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From the front page of:
The Kent Good
Times Dispatch

Kent, Connecticut
Friday, December 2, 2005
South Kent is the Randall capital of the world
Picture of a Randall cow from Cynthia Creech's herd on Rock Cobble Farm in South Kent, CT.
BY KAREN A. CHASE
      Staff Reporter        
'They are tough, resilient,
 and have lost none of their "cowness'"

---C
YNTHIA CREECH, RANDALL BREEDER
        There are only about 200 Randalls in the world and about 130 of them live in South Kent, CT.   What is a Randall? It is a rare heritage breed of cattle developed exclusively on the Randall farm in Sunderland, Vt., sometime around the beginning of the 20th century.
         First bred by Samuel Randall, then by his son, Everett, the cattle developed in virtual isolation over an 80-year period, until Mr. Randall's death in 1985. The few remaining animals were sold to someone the owners believed would continue the breed. Instead, the animals were neglected and some were sold off until a tall, slender, rock-hard, no-nonsense woman from Tennessee heard of their plight and became obsessed with Randalls.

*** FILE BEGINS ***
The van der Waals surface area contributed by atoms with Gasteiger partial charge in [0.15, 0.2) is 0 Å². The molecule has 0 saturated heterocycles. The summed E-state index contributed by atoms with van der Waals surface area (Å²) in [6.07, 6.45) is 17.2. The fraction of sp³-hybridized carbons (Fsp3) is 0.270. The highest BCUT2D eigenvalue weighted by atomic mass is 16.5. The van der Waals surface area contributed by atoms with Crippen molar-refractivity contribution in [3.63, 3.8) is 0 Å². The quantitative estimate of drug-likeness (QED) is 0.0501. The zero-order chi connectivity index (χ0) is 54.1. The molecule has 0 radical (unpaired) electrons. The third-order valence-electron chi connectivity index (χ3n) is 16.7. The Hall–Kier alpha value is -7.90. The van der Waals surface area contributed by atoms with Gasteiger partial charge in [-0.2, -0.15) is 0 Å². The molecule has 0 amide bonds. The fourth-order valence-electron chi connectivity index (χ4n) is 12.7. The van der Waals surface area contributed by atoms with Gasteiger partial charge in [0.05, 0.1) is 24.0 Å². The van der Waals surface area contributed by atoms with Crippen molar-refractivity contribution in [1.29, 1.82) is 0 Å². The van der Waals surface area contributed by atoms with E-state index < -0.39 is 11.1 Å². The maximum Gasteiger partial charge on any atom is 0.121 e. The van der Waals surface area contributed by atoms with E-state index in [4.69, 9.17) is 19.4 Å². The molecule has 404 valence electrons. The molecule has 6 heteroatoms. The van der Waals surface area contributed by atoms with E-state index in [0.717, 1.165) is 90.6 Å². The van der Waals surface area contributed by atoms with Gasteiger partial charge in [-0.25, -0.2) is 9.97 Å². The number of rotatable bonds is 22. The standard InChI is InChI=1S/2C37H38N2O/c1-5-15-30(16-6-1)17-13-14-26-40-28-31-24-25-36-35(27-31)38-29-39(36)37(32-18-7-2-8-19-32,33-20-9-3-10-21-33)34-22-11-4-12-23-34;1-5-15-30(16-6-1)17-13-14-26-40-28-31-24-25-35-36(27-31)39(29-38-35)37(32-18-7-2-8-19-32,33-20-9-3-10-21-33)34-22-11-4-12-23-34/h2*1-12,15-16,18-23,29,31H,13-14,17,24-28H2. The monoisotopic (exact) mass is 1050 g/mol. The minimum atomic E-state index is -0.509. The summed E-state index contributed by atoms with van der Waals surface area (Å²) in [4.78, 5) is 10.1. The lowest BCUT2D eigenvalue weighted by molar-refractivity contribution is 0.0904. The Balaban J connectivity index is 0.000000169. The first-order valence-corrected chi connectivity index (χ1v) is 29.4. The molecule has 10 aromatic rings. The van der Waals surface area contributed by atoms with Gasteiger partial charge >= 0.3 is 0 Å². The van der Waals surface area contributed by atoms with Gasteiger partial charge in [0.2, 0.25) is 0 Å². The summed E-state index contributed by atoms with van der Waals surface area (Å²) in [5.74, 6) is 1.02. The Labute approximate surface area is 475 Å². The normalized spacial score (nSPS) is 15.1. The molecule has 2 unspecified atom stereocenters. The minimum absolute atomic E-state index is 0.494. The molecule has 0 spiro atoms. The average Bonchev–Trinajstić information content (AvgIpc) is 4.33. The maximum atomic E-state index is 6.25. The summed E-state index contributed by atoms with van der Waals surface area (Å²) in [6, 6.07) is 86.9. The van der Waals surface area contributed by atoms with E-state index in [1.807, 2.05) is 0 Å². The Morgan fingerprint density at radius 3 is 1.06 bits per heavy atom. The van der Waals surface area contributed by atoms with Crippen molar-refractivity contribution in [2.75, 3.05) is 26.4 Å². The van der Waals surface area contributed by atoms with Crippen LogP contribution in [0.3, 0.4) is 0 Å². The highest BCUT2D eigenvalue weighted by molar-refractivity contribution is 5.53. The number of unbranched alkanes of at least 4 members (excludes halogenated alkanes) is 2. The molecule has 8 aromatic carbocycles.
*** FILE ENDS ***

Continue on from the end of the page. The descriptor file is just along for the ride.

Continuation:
Cynthia Creech's journey from a good job as a judicial assistant for the U.S. government in her native Tennessee to being the owner and breeder of the world's largest herd of Randall cattle at Rock Cobble Farm in South Kent, is the story of a woman on a mission. A woman smitten by a cow who then made it her life's work to bring that cow and her relatives back from the brink of extinction. There were fewer than 20 Randalls left when Ms. Creech heard of their plight of these animals but she has helped return the numbers to a point where the herd and the breed are sustainable. The cows can now begin to produce milk, beef and veal.